He emphasized the need to “pray, don’t panic, and be responsible.” Attendance at his parish for this past weekend was down at least 50 percent, he estimated. “Which is smart, if anyone has any type of fear or health condition — that’s why the dispensation is there.”
At St. Francis Borgia Church in Cedarburg, Fr. Patrick Burns responded to the pandemic by offering expanded opportunities for the sacrament of Reconciliation. “Due to all of the sudden changes happening, I am offering this to minister to the needs of the faithful in this challenging time,” he said, adding that “the Church, especially through Her liturgy, provides a firm anchor for the faithful in times of uncertainty.”
The spread of the virus is “on the hearts and minds of everyone here in Fond du Lac, but I think the community is doing pretty well,” said Fr. Ryan Pruess, pastor of Holy Family Parish in Fond du Lac, a county where there have been 11 confirmed cases of the virus as of press time.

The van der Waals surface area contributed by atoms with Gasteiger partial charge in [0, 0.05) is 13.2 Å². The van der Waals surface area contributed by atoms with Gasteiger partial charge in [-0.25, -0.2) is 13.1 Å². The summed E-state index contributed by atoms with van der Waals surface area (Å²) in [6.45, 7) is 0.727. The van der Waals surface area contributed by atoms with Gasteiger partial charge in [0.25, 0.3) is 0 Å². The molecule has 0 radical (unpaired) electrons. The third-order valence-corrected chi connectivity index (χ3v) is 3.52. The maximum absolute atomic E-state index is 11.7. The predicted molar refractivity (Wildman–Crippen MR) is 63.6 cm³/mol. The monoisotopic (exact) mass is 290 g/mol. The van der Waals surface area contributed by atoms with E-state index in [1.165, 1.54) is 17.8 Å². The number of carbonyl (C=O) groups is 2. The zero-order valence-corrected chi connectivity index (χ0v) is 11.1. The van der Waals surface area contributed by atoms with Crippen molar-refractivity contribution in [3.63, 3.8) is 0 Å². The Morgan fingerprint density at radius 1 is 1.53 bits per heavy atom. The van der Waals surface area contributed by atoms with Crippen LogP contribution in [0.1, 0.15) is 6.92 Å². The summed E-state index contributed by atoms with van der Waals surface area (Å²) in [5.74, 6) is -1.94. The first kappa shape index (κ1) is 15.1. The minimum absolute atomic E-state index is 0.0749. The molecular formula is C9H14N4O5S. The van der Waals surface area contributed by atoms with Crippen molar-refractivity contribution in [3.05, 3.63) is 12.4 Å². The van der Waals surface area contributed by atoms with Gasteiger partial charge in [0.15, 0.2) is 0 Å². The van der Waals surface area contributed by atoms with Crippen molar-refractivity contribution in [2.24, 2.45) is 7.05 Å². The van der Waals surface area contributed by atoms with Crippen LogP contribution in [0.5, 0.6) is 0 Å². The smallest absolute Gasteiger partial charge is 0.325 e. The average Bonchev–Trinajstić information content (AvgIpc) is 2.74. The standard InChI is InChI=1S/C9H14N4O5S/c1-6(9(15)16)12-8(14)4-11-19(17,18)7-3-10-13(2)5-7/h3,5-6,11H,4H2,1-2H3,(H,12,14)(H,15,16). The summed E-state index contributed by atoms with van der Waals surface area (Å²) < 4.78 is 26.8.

Fr. Pruess said the coronavirus situation had been “on our radar” for some time before this past week.
“Seeing what was unfolding out in Washington state and other areas led us to make sure that we were being proactive,” he said. “It’s a big responsibility caring for a little over 16,000 parishioners. Their health and well-being is definitely our top concern.”
Parish maintenance staff are “stepping up our game” in between Masses to clean and sanitize the worship space, said Fr. Pruess. Holy Family also streamed one of their Sunday Masses on YouTube, a service that many parishes throughout the archdiocese offered this weekend.
Being separated from the Mass is a great trial, he said, but it is also an opportunity to grow in gratitude for the accessibility of the sacraments that Americans enjoy.
“People are committed to coming to Mass and they love our Lord deeply … it’s tough when people are asked to change their routine,” he said. “I was having a conversation with a person today and she reminded me that people around the world don’t always get Mass every week. Some communities wait weeks and months to go to Mass with a priest. We are so blessed here to have weekly Mass, but through this difficulty (some are) asked to make a little bit of a sacrifice for the health and well-being of everyone, choose not to come to Mass with the dispensation and receive our Lord spiritually.”